The Burning Question: Our highlights
We learned a lot last night at the design panel and discussion “The Burning Question.” Our 3 brilliant speakers Paul Ryding, Anita Murphy and Christopher Murphy came from illustration, product and graphic design backgrounds and each brought their wealth of knowledge and experience (work and life) to the panel. Interviewed comedian Graeme Watson did a stellar job of interviewing the panel. Onstage, the designers discussed design and mental health, why Belfast is a great place to set up a creative business and we even learned about Paul’s “secret” background as an accomplished baker (and pastry chef!). Our event covered 3 key topics – Design & Society, Design & DIY Culture and Design & Wellbeing followed by an audience Q & A.
These are some (well, a lot!) of our highlights from the discussion:
Design & Society
“Belfast is a perfect place to nurture and grow a career internationally” – Paul Ryding
- You may be faced with designing for controversial or serious topics which you have to deal with sensitively. Paul spoke about his experience designing the cover illustration for the Trayvon Martin book “Rest In Power“co-authored by Trayvon’s parents.
- Belfast is becoming an exciting place to set up business, an “untilled field” with a lot of potential. Paul moved from Glasgow to London to Belfast and has been happy to set up business in the city.
- Both Anita and Chris spoke about how where you are based is now irrelevant thanks to the internet and that there is so much potential to develop your skills in the worlds of Art and Design.
Design & DIY Culture
“Find the time and an outlet to be creative.” – Anita Murphy
- Chris spoke about one of his earliest projects – an electronic record label on which he created hype around ten initial “fake” releases before creating a real sellable one. He spoke about taking risks and that sometimes when you are in the middle of it, you just have to deal with it.
- Anita spoke about how as a designer, it’s also important that you know how to run a business and work with clients.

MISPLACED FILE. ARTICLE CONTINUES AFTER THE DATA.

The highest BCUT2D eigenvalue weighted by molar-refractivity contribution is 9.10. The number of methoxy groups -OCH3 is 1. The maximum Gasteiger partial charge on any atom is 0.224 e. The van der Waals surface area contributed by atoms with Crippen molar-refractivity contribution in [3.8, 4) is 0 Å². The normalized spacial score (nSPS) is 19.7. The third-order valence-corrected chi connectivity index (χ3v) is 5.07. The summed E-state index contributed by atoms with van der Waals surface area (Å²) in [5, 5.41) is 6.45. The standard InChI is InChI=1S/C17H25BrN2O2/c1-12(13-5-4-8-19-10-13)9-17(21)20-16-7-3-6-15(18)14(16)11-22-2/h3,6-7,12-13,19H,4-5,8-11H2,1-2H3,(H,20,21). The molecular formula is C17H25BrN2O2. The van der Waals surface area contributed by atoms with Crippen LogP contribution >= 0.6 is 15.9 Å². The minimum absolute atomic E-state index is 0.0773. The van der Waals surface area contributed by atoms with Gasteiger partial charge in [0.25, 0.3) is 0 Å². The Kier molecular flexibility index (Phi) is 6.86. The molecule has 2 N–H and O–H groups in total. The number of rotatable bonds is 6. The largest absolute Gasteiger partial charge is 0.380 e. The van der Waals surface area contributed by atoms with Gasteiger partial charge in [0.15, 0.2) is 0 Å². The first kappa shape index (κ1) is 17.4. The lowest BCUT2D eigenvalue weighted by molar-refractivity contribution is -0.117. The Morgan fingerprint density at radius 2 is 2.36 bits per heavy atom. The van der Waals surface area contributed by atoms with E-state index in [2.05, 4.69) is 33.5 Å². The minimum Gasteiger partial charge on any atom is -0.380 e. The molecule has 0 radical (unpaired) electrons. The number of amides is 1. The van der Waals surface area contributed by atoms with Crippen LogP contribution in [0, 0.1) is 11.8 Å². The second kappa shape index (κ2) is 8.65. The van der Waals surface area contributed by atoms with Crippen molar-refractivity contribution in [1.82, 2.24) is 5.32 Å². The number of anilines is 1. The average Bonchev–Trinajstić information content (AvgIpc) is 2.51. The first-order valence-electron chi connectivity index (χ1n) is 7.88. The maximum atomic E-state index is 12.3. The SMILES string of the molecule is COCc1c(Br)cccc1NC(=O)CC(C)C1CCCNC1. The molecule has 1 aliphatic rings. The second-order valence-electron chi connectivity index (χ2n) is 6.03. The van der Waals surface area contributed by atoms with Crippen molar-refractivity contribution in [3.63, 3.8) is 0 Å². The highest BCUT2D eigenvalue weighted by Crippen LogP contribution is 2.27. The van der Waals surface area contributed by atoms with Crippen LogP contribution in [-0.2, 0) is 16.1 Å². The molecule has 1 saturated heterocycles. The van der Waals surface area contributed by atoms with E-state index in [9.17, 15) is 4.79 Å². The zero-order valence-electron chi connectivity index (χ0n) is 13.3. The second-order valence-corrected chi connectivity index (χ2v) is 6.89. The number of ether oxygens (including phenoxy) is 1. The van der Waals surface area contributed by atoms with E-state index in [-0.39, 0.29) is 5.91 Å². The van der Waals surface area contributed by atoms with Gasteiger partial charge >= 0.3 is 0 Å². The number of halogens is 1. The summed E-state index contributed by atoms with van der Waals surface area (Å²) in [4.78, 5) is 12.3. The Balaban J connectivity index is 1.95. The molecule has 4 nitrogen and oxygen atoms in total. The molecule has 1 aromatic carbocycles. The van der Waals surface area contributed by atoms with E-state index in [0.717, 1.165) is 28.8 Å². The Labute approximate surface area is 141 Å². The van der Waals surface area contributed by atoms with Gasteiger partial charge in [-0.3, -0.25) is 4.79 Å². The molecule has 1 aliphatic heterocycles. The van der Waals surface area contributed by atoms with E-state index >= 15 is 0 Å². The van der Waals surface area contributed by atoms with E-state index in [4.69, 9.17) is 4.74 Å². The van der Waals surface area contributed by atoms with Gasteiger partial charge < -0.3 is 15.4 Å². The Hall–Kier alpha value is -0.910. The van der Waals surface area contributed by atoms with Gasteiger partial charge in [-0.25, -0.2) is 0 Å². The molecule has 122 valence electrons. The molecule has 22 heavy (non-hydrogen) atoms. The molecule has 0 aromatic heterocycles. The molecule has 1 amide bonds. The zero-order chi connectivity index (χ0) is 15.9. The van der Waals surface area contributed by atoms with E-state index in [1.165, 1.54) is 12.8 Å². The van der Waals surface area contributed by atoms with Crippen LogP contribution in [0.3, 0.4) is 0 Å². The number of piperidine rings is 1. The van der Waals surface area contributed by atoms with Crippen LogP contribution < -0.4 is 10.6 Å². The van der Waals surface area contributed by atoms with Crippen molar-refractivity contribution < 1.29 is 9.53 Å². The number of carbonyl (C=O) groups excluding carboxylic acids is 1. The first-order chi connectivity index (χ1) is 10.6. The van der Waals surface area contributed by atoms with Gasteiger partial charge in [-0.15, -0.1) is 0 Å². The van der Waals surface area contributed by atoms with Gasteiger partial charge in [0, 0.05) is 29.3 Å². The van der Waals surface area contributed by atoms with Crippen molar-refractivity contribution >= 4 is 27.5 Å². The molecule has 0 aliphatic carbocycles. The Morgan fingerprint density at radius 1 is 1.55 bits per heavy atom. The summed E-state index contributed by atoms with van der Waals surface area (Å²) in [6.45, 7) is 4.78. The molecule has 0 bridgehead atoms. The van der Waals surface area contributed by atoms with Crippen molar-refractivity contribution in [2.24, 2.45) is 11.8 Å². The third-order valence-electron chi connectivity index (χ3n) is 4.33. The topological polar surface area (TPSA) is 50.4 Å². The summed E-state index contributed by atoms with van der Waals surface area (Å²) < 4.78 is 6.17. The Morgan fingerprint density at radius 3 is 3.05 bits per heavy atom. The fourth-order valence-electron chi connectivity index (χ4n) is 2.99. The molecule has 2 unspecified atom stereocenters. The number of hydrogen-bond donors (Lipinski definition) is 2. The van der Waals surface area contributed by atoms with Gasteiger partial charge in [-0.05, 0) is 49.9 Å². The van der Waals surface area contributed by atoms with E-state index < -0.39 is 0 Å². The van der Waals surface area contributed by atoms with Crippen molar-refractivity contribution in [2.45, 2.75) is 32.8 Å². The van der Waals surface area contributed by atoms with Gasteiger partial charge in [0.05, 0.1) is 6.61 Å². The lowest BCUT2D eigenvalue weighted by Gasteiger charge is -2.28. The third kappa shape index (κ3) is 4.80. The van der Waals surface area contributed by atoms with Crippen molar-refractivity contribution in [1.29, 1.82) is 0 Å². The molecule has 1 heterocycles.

- Anita had to make the tough choice of choosing between studying Psychology at university and going to art college and was told by others that she was “too smart” for art college. She felt that this was due to the complete misconception that design doesn’t require intelligence when in fact some of the most creative people out there are in fact very smart. The lack of focus on creativity at school has inspired one of Anita’s passions at The Creativity Hub – introducing design to kids at a younger age.
Design & Wellbeing
“There is still a stigma attached to discussing mental health in Design.” – Christopher Murphy
- Chris spoke about overcoming “Impostor Syndrome” – the feeling that everything that you are doing is in fact a total sham and that you will be discovered any minute when in fact you may in all likelihood be fine or even successful!
- Chris talked about a very personal story of his attempted suicide. This served as a turning point in how he was running his life and business and he made some major changes to make sure that everything was more balanced and that he was able to do everything he wanted.
- Some of the biggest challenges can be self-doubt and Anita spoke about the challenges of making tough decisions such as downscaling the business and as a result having to let people go.
- Paul spoke about what an inspiration it can be to teach and be in touch with those just embarking on their creative careers.
- Anita – Problem-solve every day, get all the advice that you can and think of business as a list of things to be designed.
- Paul – Work at it every single day, if you have a good product and you do it for long enough, you are likely to succeed.
- Chris – Ask other people for advice on money. Share any lessons you learn along the way and see the world as your audience – what you do may be niche but if you look internationally, you’ll likely find enough like-minded individuals to allow you to run a good business.
Audience Q & As
Design, Mental Health, Loneliness
- Do something that is purely a passion and fun, not work. For Chris, this is “breaking out” the keyboard and embarrassing his kids!
- On loneliness – build a network of people that can be your support.
- You may need to make changes to your lifestyle – diet, exercise, quitting alcohol or drugs etc.
Drawing – do you have to be good at it?
- Anita said that drawing is simply another way of communicating – in Japan, it is taught alongside writing so that it becomes second nature.
- Do not be afraid of drawing!
Can drawing also perhaps be something other than sketching – like collage for example?
- Stop worrying about what people think – a drawing can be as simple as a sketch.
- Your signature style is what makes your drawing more than just a drawing. Paul said that everyone can draw. The difference between someone that is good at drawing and everyone else is simply the number of hours that have been put into crafting their skills
What happens when educators tell you that you are not good at drawing?
- Educators have a responsibility to critique students in a non-dismissive way as they are responsible for shaping the students’ design educations and future careers. Chris talked about being educators being “designers of minds.”
and we’ll end on this quote by the hilarious Paul Ryding:
“Life drawing is like broccoli – people hate it but it’s good for you.”
“The Burning Question” was supported by Creativity NI as part of Creativity Month.